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Photo: A computer and camera system which detects the foodborne toxin Shiga. Link to photo information
ARS scientists have developed a new low-cost way to test foods for the Shiga toxin, a product of Escherichia coli O157:H7. Click the image for more information about it.

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Food Toxin Detector Incorporates Camera

By Sandra Avant
September 29, 2015

A new system that incorporates a digital camera to detect pathogens that cause foodborne illness has been developed by U.S. Department of Agriculture (USDA) scientists.

The high cost of equipment used to identify pathogens restricts widespread testing of foods for toxins that cause food poisoning, which sickens millions of Americans each year. The new system, devised by chemist Reuven Rasooly and his colleagues at the Agricultural Research Service's Western Regional Research Center (WRRC) in Albany, California, measures Shiga toxin activity as effectively as equipment that costs 100 times more.

Shiga toxin, a product of Escherichia coli (E. coli) O157:H7, is a major concern for the food industry. It is estimated that E. coli O157:H7 causes 73,000 cases of food poisoning and more than 60 deaths in the United States each year. It is critical to be able to determine toxin activity, because the active form poses a threat to humans, and the inactive form is nontoxic. However, current immunological tests cannot distinguish between the active and inactive form of Shiga toxin.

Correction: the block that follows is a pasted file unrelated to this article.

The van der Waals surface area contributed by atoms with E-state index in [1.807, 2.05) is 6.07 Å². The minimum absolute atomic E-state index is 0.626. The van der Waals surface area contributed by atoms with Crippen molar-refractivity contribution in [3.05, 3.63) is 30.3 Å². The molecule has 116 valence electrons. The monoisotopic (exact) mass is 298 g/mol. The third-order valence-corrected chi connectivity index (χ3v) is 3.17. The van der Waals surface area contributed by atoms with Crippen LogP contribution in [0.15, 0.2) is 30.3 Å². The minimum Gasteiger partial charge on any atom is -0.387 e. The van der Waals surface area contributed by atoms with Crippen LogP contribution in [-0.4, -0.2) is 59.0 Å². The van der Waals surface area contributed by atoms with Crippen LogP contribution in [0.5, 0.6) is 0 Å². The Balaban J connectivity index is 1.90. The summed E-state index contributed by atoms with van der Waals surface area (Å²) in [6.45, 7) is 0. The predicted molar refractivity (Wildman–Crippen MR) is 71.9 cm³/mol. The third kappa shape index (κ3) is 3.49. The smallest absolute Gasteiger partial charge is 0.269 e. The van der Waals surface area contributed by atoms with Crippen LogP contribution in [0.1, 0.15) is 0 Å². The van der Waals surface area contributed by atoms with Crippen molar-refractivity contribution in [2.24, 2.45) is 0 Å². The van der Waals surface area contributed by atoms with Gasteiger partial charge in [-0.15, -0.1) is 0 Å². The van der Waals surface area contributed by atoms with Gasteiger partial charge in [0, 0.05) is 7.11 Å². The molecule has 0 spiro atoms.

The new inexpensive system can distinguish between active and inactive toxins, according to Rasooly. It involves a $300 camera and a light-emitting source to biologically determine active toxin. A fluorometer, which is generally used to detect toxins, costs about $35,000.

Research on this project involved constructing a fluorescence detection system using a camera and light source to measure toxicity in a Shiga toxin food sample. Fluorescence measurements were obtained by taking a picture with a camera and analyzing the image with a free, available computer software.

The system is easy to adapt and also can be used to detect other foodborne toxins. When compared with a commercial fluorometer for detecting active Shiga toxin, both methods had the same toxin detection level.

This type of technology is a big plus, especially for developing countries where the risk of foodborne illness and outbreaks is greater. It is easy and affordable for diagnostic laboratories that cannot afford a fluorometer to detect food toxins.

ARS is USDA's principal intramural scientific research agency.

Read more about this work in the September 2015 issue of AgResearch.